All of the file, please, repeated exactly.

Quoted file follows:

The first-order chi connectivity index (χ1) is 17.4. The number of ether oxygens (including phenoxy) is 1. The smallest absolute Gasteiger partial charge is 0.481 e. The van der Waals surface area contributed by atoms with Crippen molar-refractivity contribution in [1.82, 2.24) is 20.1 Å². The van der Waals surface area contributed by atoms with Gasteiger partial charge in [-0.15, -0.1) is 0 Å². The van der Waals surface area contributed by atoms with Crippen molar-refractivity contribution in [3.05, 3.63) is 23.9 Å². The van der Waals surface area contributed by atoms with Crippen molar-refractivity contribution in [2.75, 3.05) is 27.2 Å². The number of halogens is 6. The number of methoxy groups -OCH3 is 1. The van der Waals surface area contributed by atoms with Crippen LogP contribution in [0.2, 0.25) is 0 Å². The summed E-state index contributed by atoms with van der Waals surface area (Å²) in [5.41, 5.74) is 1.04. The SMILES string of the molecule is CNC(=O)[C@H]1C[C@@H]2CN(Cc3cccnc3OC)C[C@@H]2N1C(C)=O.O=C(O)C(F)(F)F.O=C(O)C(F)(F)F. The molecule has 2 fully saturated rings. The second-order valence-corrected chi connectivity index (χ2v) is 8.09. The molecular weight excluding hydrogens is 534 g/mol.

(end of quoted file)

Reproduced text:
The first-order chi connectivity index (χ1) is 17.4. The number of ether oxygens (including phenoxy) is 1. The smallest absolute Gasteiger partial charge is 0.481 e. The van der Waals surface area contributed by atoms with Crippen molar-refractivity contribution in [1.82, 2.24) is 20.1 Å². The van der Waals surface area contributed by atoms with Gasteiger partial charge in [-0.15, -0.1) is 0 Å². The van der Waals surface area contributed by atoms with Crippen molar-refractivity contribution in [3.05, 3.63) is 23.9 Å². The van der Waals surface area contributed by atoms with Crippen molar-refractivity contribution in [2.75, 3.05) is 27.2 Å². The number of halogens is 6. The number of methoxy groups -OCH3 is 1. The van der Waals surface area contributed by atoms with Crippen LogP contribution in [0.2, 0.25) is 0 Å². The summed E-state index contributed by atoms with van der Waals surface area (Å²) in [5.41, 5.74) is 1.04. The SMILES string of the molecule is CNC(=O)[C@H]1C[C@@H]2CN(Cc3cccnc3OC)C[C@@H]2N1C(C)=O.O=C(O)C(F)(F)F.O=C(O)C(F)(F)F. The molecule has 2 fully saturated rings. The second-order valence-corrected chi connectivity index (χ2v) is 8.09. The molecular weight excluding hydrogens is 534 g/mol.